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Saturday, December 10, 2016
CAFOD partners in race against time in Pakistan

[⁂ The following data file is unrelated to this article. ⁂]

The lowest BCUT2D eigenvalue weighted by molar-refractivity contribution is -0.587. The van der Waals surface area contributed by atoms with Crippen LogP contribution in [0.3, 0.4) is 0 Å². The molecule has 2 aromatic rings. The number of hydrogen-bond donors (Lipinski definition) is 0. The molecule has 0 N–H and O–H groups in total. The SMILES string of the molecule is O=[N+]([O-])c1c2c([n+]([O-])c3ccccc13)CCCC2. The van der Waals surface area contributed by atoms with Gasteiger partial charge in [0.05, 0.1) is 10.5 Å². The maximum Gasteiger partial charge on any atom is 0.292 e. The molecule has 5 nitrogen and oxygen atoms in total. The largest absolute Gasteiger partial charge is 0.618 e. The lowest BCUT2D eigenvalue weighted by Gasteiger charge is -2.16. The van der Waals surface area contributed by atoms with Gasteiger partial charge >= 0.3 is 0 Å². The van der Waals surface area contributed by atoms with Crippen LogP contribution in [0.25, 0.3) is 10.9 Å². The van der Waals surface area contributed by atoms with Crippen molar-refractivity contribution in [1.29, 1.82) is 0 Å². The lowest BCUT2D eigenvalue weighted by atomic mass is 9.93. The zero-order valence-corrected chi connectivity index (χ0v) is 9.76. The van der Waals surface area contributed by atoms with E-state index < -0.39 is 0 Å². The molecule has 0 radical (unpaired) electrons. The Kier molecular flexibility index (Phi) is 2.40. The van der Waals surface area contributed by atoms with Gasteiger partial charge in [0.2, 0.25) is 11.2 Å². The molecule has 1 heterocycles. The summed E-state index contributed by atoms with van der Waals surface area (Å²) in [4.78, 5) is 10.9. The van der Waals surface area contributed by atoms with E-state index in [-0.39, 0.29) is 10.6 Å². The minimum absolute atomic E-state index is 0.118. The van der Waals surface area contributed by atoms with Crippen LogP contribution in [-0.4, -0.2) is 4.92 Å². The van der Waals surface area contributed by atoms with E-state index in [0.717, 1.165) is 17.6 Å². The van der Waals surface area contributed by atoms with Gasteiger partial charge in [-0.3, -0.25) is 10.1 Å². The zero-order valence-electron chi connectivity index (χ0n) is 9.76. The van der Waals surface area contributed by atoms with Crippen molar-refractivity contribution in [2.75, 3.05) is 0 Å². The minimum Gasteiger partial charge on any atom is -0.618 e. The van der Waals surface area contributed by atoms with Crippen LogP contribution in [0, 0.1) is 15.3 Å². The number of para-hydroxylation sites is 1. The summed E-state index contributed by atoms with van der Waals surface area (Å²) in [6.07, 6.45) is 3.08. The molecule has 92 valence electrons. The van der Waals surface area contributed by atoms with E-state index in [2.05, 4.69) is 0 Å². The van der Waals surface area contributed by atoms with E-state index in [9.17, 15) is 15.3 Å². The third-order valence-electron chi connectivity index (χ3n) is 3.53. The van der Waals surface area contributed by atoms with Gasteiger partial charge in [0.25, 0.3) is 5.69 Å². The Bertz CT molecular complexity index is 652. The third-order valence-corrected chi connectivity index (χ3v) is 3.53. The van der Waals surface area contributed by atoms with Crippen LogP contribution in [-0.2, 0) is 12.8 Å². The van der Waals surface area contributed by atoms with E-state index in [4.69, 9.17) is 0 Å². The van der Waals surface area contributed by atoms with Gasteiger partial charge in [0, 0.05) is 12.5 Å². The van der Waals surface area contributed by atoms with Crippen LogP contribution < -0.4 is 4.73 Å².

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¬†Catholic aid agency, CAFOD, says getting aid to survivors of the South Asia earthquake is "a race against time" and that much more funding is urgently required to help prevent further deaths. As the harsh Himalayan winter descends on the devastated villages of North West Pakistan and Kashmir, CAFOD's partners are still trying to reach many thousands of survivors with essential tents, blankets and medical aid. "The situation is critical. It is a race against time," said CAFOD's Senior Press Officer, Nana Anto-Awuakye. "If we cannot get aid to the hundreds of villages which have been completely destroyed by the earthquake, thousands more people will die of hypothermia and other diseases in the coming weeks." Nana has just returned from Mensehra, a town which lies to the west of Muzaffarabad, close to the epicentre of the earthquake. CAFOD's partners have set up a base there, from which they are distributing aid to the surrounding villages. Nana was part of the emergency response team made up of CAFOD's partners and has spent the past few weeks visiting villages with the team, assessing needs and distributing aid. "I was really struck by how populated the area was. There are many hundreds of villages dotted all over the mountainsides. Accessing these villages is an incredible challenge as many cannot be reached by road and, as the weather worsens, the ability to use helicopters decreases. "Our partners have already distributed aid to a great number of people in need, but there are many, many more still to be reached. There are still thousands of people in urgent need of shelter and we only have a matter of days before the first snowfall. More funding is urgently required to help our partners reach these extremely vulnerable survivors." CAFOD has already pledged over £1 million to their partners Caritas Pakistan, Catholic Relief Services and Islamic Relief. Its partners have been distributing tents, blankets, kitchen utensils and other urgently required aid as well as dispensing vaccinations to survivors in some of the worst affected areas near Muzaffarabad and Balakot. The agency also sent out a team of humanitarian relief experts to help with the relief effort. CAFOD's partners are also working hard to reach the most vulnerable - women, children and the elderly. Gender specialist, Sabra Bano, who is a consultant for CAFOD's sister agency CORDAID, is currently assessing the particular needs of women. Many thousands of women lost male family members in the earthquake and have been reluctant to ask for help. "In disaster emergencies like this one, it is often the vulnerable that is, women, children and the elderly, who do not always get access to resources or their needs are not thought about when agencies plan their relief programmes," Ms Bano explained. "For example, when planning tent management, simple issues like where to build the toilets and making sure there is proper lighting for women's safety, needs to be taken into account. Another issue that is very current is the fact that many households lost male relatives so thought needs to go into how women will cope without their male 'guardians', particularly given the cultural sensitivities to the role of women here." The United Nations has said that the coming days are critical. CAFOD urges all governments and individuals to dig deep and give as much money as they can to help aid workers reach the vulnerable survivors.
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